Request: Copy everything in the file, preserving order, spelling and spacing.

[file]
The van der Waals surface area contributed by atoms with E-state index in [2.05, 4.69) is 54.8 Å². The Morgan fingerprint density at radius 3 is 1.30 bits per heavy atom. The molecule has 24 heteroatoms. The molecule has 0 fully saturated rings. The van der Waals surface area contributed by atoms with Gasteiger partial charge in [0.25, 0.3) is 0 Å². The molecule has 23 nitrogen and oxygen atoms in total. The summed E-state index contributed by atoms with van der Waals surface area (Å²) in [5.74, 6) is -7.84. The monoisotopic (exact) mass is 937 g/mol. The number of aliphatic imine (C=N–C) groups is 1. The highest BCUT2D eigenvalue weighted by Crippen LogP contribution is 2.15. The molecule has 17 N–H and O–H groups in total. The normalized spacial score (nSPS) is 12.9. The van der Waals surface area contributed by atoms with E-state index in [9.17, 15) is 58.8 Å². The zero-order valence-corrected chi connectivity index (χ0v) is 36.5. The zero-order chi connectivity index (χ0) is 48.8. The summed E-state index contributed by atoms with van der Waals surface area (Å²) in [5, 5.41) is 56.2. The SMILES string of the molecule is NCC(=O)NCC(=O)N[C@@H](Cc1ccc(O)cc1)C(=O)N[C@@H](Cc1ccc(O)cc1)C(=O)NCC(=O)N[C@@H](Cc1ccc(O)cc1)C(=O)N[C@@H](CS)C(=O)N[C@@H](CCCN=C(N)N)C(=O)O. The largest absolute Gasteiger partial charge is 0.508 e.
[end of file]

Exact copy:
The van der Waals surface area contributed by atoms with E-state index in [2.05, 4.69) is 54.8 Å². The Morgan fingerprint density at radius 3 is 1.30 bits per heavy atom. The molecule has 24 heteroatoms. The molecule has 0 fully saturated rings. The van der Waals surface area contributed by atoms with Gasteiger partial charge in [0.25, 0.3) is 0 Å². The molecule has 23 nitrogen and oxygen atoms in total. The summed E-state index contributed by atoms with van der Waals surface area (Å²) in [5.74, 6) is -7.84. The monoisotopic (exact) mass is 937 g/mol. The number of aliphatic imine (C=N–C) groups is 1. The highest BCUT2D eigenvalue weighted by Crippen LogP contribution is 2.15. The molecule has 17 N–H and O–H groups in total. The normalized spacial score (nSPS) is 12.9. The van der Waals surface area contributed by atoms with E-state index in [9.17, 15) is 58.8 Å². The zero-order valence-corrected chi connectivity index (χ0v) is 36.5. The zero-order chi connectivity index (χ0) is 48.8. The summed E-state index contributed by atoms with van der Waals surface area (Å²) in [5, 5.41) is 56.2. The SMILES string of the molecule is NCC(=O)NCC(=O)N[C@@H](Cc1ccc(O)cc1)C(=O)N[C@@H](Cc1ccc(O)cc1)C(=O)NCC(=O)N[C@@H](Cc1ccc(O)cc1)C(=O)N[C@@H](CS)C(=O)N[C@@H](CCCN=C(N)N)C(=O)O. The largest absolute Gasteiger partial charge is 0.508 e.